Here's a nice overview of a few recent account-exclusive CD releases at Wal-Mart, Target, and Best Buy from HITS magazine.
Here's the one passage of the HITS piece which disturbs me (italics mine):
The most recent big box exclusive, Chinese Democracy, sold only 255k in its first week at Best Buy and a deleterious drop off to around 56k in its second, a disappointing total blamed equally on Axl Rose’s lack of promotion and limited cooperation from Interscope Geffen A&M, which lacked the incentive to do much, having pocketed the initial check for $14m, the revenue from the approximately 1.6 million sold one-way at $8.75 a pop. On the other hand, the label’s been complaining about the lack of visible marketing support from the retailer, so let the finger pointing begin. Despite the glitches, most believe Chinese Democracy did better than it would have with a normal release.
Lacked the incentive to do much? How about the incentive to maximize revenues and profits? How about seeking to create a bright spot in an otherwise dismal retail landscape? How about driving catalog sales on GNR and other UMG current and catalog acts at Best Buy with the GNR fan base coming in to buy this record?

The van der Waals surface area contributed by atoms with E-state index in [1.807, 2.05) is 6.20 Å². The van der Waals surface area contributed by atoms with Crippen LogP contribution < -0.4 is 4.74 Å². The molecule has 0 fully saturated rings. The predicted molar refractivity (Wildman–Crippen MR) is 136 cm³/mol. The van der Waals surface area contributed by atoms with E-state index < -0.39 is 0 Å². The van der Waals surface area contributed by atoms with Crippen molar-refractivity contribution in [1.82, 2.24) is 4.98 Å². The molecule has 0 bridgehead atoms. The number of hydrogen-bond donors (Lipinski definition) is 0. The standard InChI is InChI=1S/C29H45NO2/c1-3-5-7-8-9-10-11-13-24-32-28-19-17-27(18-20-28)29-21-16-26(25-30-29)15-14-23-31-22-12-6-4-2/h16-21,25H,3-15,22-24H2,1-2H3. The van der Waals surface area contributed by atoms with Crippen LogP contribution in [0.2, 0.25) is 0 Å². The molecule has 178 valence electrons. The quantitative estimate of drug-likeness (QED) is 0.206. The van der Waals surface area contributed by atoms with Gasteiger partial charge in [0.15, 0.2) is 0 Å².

If it's all about the paycheck, then why the hell did Axl do this deal? why did he hold onto this record for so long? Why try and claim any artistic high ground as he recorded and re-recorded and mixed and re-mixed this album with various casts of characters in the decade+ he has been working on this album for?
If it's all about the paycheck for the record label, then labels can't expect retail to want to do these exclusives and be enthusiastic about them. Why? Because they are pulling the weight with no label support. The AC/DC example is the complete opposite of the GNR situation, as they were an integral part of the marketing, PR, and radio promotion effort to drive the sales on Black Ice, and continue to do so.
Partnerships don't have to be equal per se, but they ought to be equitable.